GE is making a move into the sodium-based battery business with a $100 million battery manufacturing plant in upstate New York. The company has previously invested heavily in lithium ion batteries—the batteries of choice for hybrid and electric cars—but the new sodium-nickel-chloride batteries will power GE's hybrid locomotives, scheduled to be released in 2010. The batteries could also be used in data centers, trucking equipment for mining, and alternative energy storage.
GE has held patents on the sodium-based batteries, which store energy produced when vehicles brake, for five years. The company believes sodium-based batteries are superior to lithium batteries for locomotive purposes because the former provides large amounts of power spread over a long period. In comparison, lithium ion batteries provide short bursts of power that can jolt a vehicle into moving.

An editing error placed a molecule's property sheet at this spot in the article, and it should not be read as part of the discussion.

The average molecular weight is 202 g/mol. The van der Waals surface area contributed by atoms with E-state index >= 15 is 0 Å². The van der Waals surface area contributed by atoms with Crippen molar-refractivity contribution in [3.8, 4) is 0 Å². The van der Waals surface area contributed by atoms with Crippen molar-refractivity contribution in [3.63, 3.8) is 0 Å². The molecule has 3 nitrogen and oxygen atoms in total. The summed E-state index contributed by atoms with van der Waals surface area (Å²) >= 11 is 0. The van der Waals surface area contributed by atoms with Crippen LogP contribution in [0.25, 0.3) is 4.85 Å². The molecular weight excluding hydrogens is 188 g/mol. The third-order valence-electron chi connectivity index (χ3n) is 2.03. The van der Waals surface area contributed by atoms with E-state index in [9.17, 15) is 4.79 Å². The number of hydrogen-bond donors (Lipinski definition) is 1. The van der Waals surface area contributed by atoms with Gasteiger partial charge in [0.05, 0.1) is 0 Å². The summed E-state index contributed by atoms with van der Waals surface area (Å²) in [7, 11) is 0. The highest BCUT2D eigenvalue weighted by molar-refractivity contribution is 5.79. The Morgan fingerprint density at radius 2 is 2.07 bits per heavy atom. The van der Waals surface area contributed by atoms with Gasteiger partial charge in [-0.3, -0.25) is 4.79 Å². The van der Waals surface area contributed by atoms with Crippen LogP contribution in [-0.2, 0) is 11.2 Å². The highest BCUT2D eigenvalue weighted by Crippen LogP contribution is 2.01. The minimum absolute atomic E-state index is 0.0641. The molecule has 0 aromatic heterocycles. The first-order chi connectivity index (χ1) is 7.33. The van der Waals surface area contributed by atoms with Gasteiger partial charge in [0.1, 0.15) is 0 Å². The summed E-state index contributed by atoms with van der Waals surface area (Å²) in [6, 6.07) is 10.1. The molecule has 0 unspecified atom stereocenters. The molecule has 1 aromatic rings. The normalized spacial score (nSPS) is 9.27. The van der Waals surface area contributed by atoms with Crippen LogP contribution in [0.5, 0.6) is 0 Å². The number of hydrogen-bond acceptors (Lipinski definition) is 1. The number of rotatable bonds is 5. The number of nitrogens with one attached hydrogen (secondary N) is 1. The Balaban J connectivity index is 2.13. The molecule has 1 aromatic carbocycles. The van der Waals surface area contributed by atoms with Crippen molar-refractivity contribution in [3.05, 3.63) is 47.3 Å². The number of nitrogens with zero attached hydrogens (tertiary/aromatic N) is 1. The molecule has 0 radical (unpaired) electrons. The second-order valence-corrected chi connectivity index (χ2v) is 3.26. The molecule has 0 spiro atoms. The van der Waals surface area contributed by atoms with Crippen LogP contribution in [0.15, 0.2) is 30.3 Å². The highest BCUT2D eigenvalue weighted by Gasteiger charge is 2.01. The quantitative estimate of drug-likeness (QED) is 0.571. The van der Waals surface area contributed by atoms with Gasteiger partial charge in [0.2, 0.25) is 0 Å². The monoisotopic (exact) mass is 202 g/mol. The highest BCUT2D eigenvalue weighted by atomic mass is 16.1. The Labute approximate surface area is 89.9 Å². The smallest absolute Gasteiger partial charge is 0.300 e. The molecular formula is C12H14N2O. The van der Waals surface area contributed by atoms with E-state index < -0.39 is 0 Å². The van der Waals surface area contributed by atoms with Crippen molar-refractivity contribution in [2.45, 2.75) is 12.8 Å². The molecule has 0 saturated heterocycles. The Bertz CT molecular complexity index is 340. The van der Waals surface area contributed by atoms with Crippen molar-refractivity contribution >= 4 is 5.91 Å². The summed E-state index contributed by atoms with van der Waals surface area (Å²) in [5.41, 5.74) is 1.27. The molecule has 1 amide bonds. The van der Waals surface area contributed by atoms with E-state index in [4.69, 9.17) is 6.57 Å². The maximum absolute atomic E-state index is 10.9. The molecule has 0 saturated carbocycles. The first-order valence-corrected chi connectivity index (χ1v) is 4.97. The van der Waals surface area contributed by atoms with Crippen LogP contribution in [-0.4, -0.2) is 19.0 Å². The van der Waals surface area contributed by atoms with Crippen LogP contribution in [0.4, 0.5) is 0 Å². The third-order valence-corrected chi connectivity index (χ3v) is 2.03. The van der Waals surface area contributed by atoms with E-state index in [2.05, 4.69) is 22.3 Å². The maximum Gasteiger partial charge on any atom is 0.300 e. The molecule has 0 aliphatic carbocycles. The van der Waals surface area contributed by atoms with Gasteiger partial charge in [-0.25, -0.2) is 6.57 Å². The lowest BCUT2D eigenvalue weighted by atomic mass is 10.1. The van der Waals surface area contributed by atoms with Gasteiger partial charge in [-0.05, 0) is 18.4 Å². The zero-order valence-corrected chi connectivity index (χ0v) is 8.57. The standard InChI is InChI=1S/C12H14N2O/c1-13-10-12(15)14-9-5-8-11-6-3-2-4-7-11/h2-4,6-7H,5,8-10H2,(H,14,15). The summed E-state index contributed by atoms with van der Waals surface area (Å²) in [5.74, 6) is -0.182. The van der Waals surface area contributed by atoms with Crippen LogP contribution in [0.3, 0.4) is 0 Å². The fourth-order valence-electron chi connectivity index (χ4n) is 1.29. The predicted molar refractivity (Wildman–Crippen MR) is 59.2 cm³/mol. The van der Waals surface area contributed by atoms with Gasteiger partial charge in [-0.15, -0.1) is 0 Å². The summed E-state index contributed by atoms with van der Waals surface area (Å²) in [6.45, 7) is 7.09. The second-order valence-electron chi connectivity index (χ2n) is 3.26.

The battery factory, scheduled to open in mid-2011, will provide a much-needed economic boost to Niskayuna, New York, with 350 factory jobs and $100 million in investment—some of which GE hopes will be provided for with government economic stimulus funding. At full capacity, GE's sodium-based battery factory will produce 10 million battery cells (900 MW hours of energy storage) each year. The factory should prove to be lucrative for GE, which expects to reap $500 million in profits by 2015 and $1 billion soon after.
[Via NY Times]